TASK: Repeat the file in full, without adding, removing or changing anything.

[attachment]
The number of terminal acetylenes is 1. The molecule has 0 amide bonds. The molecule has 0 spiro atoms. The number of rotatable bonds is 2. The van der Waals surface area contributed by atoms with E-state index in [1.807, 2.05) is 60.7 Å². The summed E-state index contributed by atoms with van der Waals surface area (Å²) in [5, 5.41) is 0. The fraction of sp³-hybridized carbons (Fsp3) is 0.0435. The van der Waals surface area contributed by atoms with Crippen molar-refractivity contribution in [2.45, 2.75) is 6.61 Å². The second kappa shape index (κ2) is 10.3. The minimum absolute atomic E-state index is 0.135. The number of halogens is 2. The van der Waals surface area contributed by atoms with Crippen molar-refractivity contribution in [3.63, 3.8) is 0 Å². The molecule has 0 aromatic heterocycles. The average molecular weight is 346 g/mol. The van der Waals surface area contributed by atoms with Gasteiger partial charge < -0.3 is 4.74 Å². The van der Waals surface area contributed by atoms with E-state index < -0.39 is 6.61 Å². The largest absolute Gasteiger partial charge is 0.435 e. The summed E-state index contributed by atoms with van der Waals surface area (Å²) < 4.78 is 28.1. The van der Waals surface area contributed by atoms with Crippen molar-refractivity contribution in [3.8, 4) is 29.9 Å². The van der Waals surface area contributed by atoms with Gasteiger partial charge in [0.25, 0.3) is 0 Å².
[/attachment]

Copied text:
The number of terminal acetylenes is 1. The molecule has 0 amide bonds. The molecule has 0 spiro atoms. The number of rotatable bonds is 2. The van der Waals surface area contributed by atoms with E-state index in [1.807, 2.05) is 60.7 Å². The summed E-state index contributed by atoms with van der Waals surface area (Å²) in [5, 5.41) is 0. The fraction of sp³-hybridized carbons (Fsp3) is 0.0435. The van der Waals surface area contributed by atoms with Crippen molar-refractivity contribution in [2.45, 2.75) is 6.61 Å². The second kappa shape index (κ2) is 10.3. The minimum absolute atomic E-state index is 0.135. The number of halogens is 2. The van der Waals surface area contributed by atoms with Crippen molar-refractivity contribution in [3.63, 3.8) is 0 Å². The molecule has 0 aromatic heterocycles. The average molecular weight is 346 g/mol. The van der Waals surface area contributed by atoms with Gasteiger partial charge < -0.3 is 4.74 Å². The van der Waals surface area contributed by atoms with E-state index < -0.39 is 6.61 Å². The largest absolute Gasteiger partial charge is 0.435 e. The summed E-state index contributed by atoms with van der Waals surface area (Å²) < 4.78 is 28.1. The van der Waals surface area contributed by atoms with Crippen molar-refractivity contribution in [3.8, 4) is 29.9 Å². The van der Waals surface area contributed by atoms with Gasteiger partial charge in [0.25, 0.3) is 0 Å².